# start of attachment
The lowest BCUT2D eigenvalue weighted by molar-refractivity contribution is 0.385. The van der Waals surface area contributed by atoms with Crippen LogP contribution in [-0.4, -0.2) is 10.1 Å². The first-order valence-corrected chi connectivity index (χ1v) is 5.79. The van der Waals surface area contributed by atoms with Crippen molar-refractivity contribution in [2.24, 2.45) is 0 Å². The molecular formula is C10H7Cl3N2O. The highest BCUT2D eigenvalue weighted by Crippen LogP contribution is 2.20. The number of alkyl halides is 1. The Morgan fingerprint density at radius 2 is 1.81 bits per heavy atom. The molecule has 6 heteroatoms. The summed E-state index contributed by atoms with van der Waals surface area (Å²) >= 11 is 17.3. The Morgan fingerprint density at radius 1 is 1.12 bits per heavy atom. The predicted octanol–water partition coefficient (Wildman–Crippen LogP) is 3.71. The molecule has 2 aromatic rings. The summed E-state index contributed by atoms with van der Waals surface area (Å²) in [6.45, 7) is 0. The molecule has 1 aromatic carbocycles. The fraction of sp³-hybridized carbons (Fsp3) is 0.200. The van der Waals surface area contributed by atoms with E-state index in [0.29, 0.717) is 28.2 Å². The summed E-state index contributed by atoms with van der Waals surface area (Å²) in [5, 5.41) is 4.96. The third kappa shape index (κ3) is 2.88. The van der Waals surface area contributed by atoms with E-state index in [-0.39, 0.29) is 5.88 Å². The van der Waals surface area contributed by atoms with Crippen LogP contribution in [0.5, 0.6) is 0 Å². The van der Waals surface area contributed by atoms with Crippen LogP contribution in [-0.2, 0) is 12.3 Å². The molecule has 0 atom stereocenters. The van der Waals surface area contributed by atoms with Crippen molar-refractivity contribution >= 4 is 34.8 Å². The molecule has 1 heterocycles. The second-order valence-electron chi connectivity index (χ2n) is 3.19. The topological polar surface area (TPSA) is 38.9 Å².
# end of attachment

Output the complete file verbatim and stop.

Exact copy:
The lowest BCUT2D eigenvalue weighted by molar-refractivity contribution is 0.385. The van der Waals surface area contributed by atoms with Crippen LogP contribution in [-0.4, -0.2) is 10.1 Å². The first-order valence-corrected chi connectivity index (χ1v) is 5.79. The van der Waals surface area contributed by atoms with Crippen molar-refractivity contribution in [2.24, 2.45) is 0 Å². The molecular formula is C10H7Cl3N2O. The highest BCUT2D eigenvalue weighted by Crippen LogP contribution is 2.20. The number of alkyl halides is 1. The Morgan fingerprint density at radius 2 is 1.81 bits per heavy atom. The molecule has 6 heteroatoms. The summed E-state index contributed by atoms with van der Waals surface area (Å²) >= 11 is 17.3. The Morgan fingerprint density at radius 1 is 1.12 bits per heavy atom. The predicted octanol–water partition coefficient (Wildman–Crippen LogP) is 3.71. The molecule has 2 aromatic rings. The summed E-state index contributed by atoms with van der Waals surface area (Å²) in [6.45, 7) is 0. The molecule has 1 aromatic carbocycles. The fraction of sp³-hybridized carbons (Fsp3) is 0.200. The van der Waals surface area contributed by atoms with E-state index in [0.29, 0.717) is 28.2 Å². The summed E-state index contributed by atoms with van der Waals surface area (Å²) in [5, 5.41) is 4.96. The third kappa shape index (κ3) is 2.88. The van der Waals surface area contributed by atoms with E-state index in [-0.39, 0.29) is 5.88 Å². The van der Waals surface area contributed by atoms with Crippen LogP contribution in [0.5, 0.6) is 0 Å². The van der Waals surface area contributed by atoms with Crippen LogP contribution in [-0.2, 0) is 12.3 Å². The molecule has 0 atom stereocenters. The van der Waals surface area contributed by atoms with Crippen molar-refractivity contribution >= 4 is 34.8 Å². The molecule has 1 heterocycles. The second-order valence-electron chi connectivity index (χ2n) is 3.19. The topological polar surface area (TPSA) is 38.9 Å².